The dome of the Pantheon.

Byzantine Empire: Remodeling as a Paradigm Shift Declaration

After the Western Roman Empire fell, the Eastern half (Byzantine Empire) took on the mantle of Rome. After Constantine I legalized Christianity and renamed Byzantium as Constantinople, he is said to have commissioned the building of Hagia Sophia (Holy Wisdom). Through various earthquakes and tumultuous events such as the Nika insurrection, Hagia Sophia was reconstructed and enlarged. Built at the site of a pagan temple, Hagia Sophia toppled the previous paradigm by depicting Christ Pantokrator (“Christ Almighty”) in overwhelming gold.

After the Ottoman Empire conquered Constantinople and renamed it Istanbul, Sultan Mehmed II remodeled the church into a mosque. The Christian mosaics were whitewashed; minarets (towers that issue the call to prayer), a mihrab (recessed part of a wall that faces Mecca), and arabesques (geometric and sometimes calligraphic patterns) were added to reinforce the Muslim paradigm.

The Hagia Sophia is a museum today.

Middle Ages and Renaissance: Remodeling as a Spiritual Exercise

There were many developments, too many to list here, but here are some honorable mentions: Numerous flying buttresses, basilicas, vaults, stained windows, frescos, naves, clerestories (sections in the wall that have high windows for admitting light), and castles of Gothic and Romanesque persuasions. In the 13th century, the word “renovacyoun”, connoting spiritual rebirth, entered Middle French. “Renaissance” also literally means “rebirth”.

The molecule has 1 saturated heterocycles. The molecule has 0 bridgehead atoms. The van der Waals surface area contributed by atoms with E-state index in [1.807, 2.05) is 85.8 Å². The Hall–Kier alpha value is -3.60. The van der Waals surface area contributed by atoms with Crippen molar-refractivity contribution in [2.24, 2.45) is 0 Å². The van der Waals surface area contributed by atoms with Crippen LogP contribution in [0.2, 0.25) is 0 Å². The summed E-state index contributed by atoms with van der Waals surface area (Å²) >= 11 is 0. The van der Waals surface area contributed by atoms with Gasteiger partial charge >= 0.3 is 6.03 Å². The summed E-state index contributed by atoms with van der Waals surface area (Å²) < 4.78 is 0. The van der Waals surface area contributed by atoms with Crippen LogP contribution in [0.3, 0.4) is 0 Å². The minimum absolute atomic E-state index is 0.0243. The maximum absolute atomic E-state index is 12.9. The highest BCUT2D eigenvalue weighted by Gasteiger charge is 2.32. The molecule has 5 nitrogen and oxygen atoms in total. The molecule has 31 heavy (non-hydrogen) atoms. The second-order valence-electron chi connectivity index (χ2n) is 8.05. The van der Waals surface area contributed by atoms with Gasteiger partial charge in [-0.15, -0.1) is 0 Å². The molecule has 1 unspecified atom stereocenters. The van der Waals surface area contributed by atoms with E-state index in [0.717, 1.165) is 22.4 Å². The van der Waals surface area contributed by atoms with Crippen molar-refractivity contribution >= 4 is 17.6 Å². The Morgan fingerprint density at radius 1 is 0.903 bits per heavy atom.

Cologne Cathedral is an example of gothic architecture.

Baroque, Rococo, and Mannerism: Remodeling as a Theatrical Apologetic

Buildings added trompe-l’oeil, or illusionistic art, to their ceilings (e.g. The Palace of Versailles). The Catholic Church fought against the Protestant Reformation by adding to their cathedrals furniture packed with Catholic narrative. Some notable examples are: St. Peter’s Baldachin (featuring shafts with elaborate twists) and altarpieces that employed chiaroscuro (a painting technique that heightens drama via a high contrast between sheen and shadow).

St. Peter’s Baldachin. Forces the viewer’s perspective to gaze upward.

Neoclassicism (Reaction Against Rococo): Remodeling as Decluttering

The Prado Museum. Full of Greek rationality and lacking Rococo froufrou.

Romanticism (Reaction Against Neoclassicism): Remodeling as the Love of Nature

The Houses of Parliament. Shapes have become more organic.

Modernism and Postmodernism: Remodeling as a Coping Mechanism

These phases were an intermingling of many “isms” that came from disillusioned schools of thought: Impressionism, Bauhaus, Cubism, Futurism, Constructivism, de Stijl, Abstract Expressionism, and the like. And in 1789, the word “remodel” entered the vernacular.


The Eiffel Tower.

Today: Remodeling as Entertainment

Fixer Uppers, Trading Spaces, and home makeover shows shimmer on our television screens.

Consider a Walk-In Closet Addition

Houses come in all shapes and sizes, and the decision to buy a house has everything to do with it. Some people prefer a cozy home as long as the bathroom has a bathtub for relaxing bubble baths. Some people need extra rooms and bathrooms for guests, requiring more square footage. There are also the additions that exceed the necessity limit like an office, double-door garage, and even a game room. What should never be overlooked is a walk-in closet.

Walk-in closets are not as common to find, almost as if home builders forget that everyone wants one. They probably want to add the illusion of space to the bedroom by reducing the available space for shoe collectors. The thing is that we all wear clothes, and in an area like North Carolina where the weather is constantly changing, we need room for all types of wardrobe. Home builders prefer to give you an excessive amount of cupboard space under your bathroom sink for a variety of lotion selections rather than extra racks in your closet for longer clothing like trousers and dresses.